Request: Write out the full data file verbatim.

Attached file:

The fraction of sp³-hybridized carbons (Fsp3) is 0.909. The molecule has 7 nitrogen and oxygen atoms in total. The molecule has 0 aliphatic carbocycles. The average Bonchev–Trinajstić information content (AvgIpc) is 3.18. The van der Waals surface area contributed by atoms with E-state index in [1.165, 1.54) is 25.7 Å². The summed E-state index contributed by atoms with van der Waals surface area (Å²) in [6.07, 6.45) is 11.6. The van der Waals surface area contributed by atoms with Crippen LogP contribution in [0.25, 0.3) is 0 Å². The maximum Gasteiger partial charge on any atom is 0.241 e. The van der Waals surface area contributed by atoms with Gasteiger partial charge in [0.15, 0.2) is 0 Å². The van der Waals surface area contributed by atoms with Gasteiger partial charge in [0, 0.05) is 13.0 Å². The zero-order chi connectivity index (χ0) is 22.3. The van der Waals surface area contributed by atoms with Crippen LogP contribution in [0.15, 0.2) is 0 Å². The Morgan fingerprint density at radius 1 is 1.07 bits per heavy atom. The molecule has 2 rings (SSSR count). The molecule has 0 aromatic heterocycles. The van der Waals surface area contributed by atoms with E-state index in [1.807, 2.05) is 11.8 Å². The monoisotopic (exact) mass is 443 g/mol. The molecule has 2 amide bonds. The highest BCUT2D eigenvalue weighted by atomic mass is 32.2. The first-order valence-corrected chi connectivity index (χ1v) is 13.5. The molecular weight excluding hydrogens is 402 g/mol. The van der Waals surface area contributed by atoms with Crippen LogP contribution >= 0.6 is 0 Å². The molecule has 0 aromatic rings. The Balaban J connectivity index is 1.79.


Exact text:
The fraction of sp³-hybridized carbons (Fsp3) is 0.909. The molecule has 7 nitrogen and oxygen atoms in total. The molecule has 0 aliphatic carbocycles. The average Bonchev–Trinajstić information content (AvgIpc) is 3.18. The van der Waals surface area contributed by atoms with E-state index in [1.165, 1.54) is 25.7 Å². The summed E-state index contributed by atoms with van der Waals surface area (Å²) in [6.07, 6.45) is 11.6. The van der Waals surface area contributed by atoms with Crippen LogP contribution in [0.25, 0.3) is 0 Å². The maximum Gasteiger partial charge on any atom is 0.241 e. The van der Waals surface area contributed by atoms with Gasteiger partial charge in [0.15, 0.2) is 0 Å². The van der Waals surface area contributed by atoms with Gasteiger partial charge in [0, 0.05) is 13.0 Å². The zero-order chi connectivity index (χ0) is 22.3. The van der Waals surface area contributed by atoms with Crippen LogP contribution in [0.15, 0.2) is 0 Å². The Morgan fingerprint density at radius 1 is 1.07 bits per heavy atom. The molecule has 2 rings (SSSR count). The molecule has 0 aromatic heterocycles. The van der Waals surface area contributed by atoms with E-state index in [1.807, 2.05) is 11.8 Å². The monoisotopic (exact) mass is 443 g/mol. The molecule has 2 amide bonds. The highest BCUT2D eigenvalue weighted by atomic mass is 32.2. The first-order valence-corrected chi connectivity index (χ1v) is 13.5. The molecular weight excluding hydrogens is 402 g/mol. The van der Waals surface area contributed by atoms with Crippen LogP contribution >= 0.6 is 0 Å². The molecule has 0 aromatic rings. The Balaban J connectivity index is 1.79.